A: I think he wishes he had the courage to kill them. Since he killed their fathers, he wishes he would’ve killed them too because then there would be nobody to remember. His dad paid off the cops, everything was fine. He took it out on the little boy because of his father. I think Beau wishes he had balls. How much courage does it take to kill a little boy? It takes a lot, and yet it takes none. That argument he has with his father right before he gets killed…”The way you treated me like I was nothing…” He’s always trying to make his dad look up to him. And frankly, if he would’ve killed Hap and Leonard and left the little boy alone — I mean, I don’t think he would’ve had too much of an opportunity unless he was a fucking sniper or something —  but if he would’ve killed Hap and Leonard, and then in the investigation he had gone to [Valentine] and said “I did it,” his dad would’ve never turned him in. He wouldn’t have looked at him with the respect he wanted, but he would’ve covered it up. But killing the little boy, that was just too much.

Q: Do you think Beau was running for office to prove something to his dad?

A: Yes, and I also think it was because he still had the guilty conscience. He knew all along who Hap and Leonard were. He knew he ran over their fathers. He knew he did it. Look at the arrogance of it. With his father being the sheriff, and then he’s got the stroke to be a judge, which means he’s got all the say-so in his courtroom which he takes advantage of when Leonard comes in there. That’s the best way for him to stay out of trouble is to be the guy who determines who gets in trouble.

Q: Did you expect Beau to be behind B.B.’s murder when first reading the scripts?

A: I knew there was something going on. But I didn’t see it coming that it was me.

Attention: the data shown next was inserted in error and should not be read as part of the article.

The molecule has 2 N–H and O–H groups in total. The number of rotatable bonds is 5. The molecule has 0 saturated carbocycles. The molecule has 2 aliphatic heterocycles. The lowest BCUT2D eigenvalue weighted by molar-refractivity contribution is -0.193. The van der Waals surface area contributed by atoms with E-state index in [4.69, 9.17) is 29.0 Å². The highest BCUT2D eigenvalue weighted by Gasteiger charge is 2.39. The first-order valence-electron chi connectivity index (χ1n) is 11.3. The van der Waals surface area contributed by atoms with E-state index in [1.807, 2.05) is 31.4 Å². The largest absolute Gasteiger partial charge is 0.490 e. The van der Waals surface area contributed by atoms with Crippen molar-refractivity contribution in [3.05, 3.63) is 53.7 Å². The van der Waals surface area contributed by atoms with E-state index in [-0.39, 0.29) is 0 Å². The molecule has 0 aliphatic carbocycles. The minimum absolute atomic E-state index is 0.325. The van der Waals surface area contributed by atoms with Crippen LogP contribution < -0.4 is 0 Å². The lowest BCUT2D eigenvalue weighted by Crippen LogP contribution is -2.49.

Q: Were you surprised that Reverend Fitzgerald was responsible for the other missing kids?

A: That one caught me too. My respect for the writers certainly grew.

Q: What was your favorite part about playing Beau this season?

A: One of my favorite scenes is when I come driving up [to Hap] right before he takes me into the woods. When he punctures a hole in the radiator and I’m drinking and come up like, “You cross me…” There was one take where some of the beer I was drinking went down the wrong pipe and the whole time I was coughing at him. That scene was one my favorites. Wheezing through an aluminum beer can at a guy who’s got muscles galore.

Q: Did you do anything special to get Beau’s accent?

A: My wife is a dialect coach and an actress too and I was ready to sit down and work with her. But they went, “You know what? You’ve got enough. You don’t need to focus it on East Texas.” I guess they liked my own half-assed Southern dialect. We live in New Orleans and New Orleans sounds more like the Bronx. I didn’t have to focus on [the accent], and that let me focus more on the depth of the character and that led where the dialect went from there.

Q: Does Beau Otis have any “mojo”? What would you say it is?

A: No. He doesn’t even understand what mojo is. He just thinks he’s a badass because his dad got him off. He’s the son of a sheriff. Beau can basically do what he wants. He doesn’t even know what mojo is. That’s how lame Beau Otis is. He doesn’t have a clue. If he would’ve had a clue at any time in his adult life from the time he ran over Hap and Leonard’s dads until he ends up getting killed himself, if he’d have had a clue he would’ve had that respect from his father. He’s just the swaggering asshole who’s the son of the king of the hill.

Stream episodes of HAP AND LEONARD: MUCHO MOJO online.